With no release on Thursday, Rome has tried to stamp out rumours it had paid a €5 million ransom to have them freed.
   
Prime Minister Silvio Berlusconi said on Wednesday a ransom "hasn't even been talked about".

But speculation about the situation has grown after he admitted "there has been a delay" in their release.
   
Ransom?

Berlusconi sparked a flurry of excitement late on Tuesday among the captives' relatives and reporters camped outside their houses.

He said he was confident there would be news "in the coming hours" on the captives' release. 
   
And rumours of a ransom, reported and then denied by a senior Italian official in Iraq, Barbara Contini, have added to the confusion.

The governor of the Iraqi province of Dhi Qar, Contini appeared to confirm money had been handed over.
   
When asked by a TV reporter if "even in this case money was paid", she responded "yes". However she later claimed she meant "there is always a price to pay in these situations".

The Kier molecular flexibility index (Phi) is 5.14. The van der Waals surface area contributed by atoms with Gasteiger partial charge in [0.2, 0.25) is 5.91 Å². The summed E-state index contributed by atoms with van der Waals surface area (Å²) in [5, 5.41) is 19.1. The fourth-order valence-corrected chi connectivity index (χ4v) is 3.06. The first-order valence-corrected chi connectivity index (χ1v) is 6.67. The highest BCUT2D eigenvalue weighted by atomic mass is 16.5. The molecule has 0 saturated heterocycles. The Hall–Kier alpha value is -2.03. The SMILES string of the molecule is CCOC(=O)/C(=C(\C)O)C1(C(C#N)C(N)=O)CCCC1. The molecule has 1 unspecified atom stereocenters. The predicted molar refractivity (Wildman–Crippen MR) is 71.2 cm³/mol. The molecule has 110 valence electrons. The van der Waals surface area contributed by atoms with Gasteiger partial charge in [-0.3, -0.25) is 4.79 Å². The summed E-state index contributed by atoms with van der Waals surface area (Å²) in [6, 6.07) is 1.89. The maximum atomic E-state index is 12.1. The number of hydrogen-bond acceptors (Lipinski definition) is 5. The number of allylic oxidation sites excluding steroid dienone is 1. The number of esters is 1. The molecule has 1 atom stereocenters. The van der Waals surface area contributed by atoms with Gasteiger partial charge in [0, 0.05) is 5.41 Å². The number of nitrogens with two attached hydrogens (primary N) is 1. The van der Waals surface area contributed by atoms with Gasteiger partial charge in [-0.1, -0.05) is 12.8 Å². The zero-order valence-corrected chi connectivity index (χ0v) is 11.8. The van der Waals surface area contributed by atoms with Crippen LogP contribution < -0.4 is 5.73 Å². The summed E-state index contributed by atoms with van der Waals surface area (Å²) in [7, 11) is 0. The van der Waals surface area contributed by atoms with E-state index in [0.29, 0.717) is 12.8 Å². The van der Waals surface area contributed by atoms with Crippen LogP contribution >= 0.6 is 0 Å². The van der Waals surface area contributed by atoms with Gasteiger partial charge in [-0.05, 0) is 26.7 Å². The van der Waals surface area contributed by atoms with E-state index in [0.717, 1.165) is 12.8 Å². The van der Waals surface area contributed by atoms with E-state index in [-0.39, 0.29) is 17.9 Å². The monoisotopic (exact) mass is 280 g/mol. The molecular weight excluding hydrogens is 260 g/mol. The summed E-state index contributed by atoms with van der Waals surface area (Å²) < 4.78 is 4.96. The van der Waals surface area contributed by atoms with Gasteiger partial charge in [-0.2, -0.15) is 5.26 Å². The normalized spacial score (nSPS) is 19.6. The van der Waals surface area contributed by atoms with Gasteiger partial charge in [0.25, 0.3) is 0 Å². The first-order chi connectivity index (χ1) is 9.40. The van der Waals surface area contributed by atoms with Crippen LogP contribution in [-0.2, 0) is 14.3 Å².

Hostage already killed

The captors have already killed one of four private security workers seized last week.

They say they will kill the other three unless Italy withdraws a contingent of 2700 troops forming part of the US-led force occupying Iraq.
   
The prime minister has refused to budge on the troops issue, saying Italian soldiers would stay in Iraq even after the planned 30 June handover of power to a selected Iraqi government.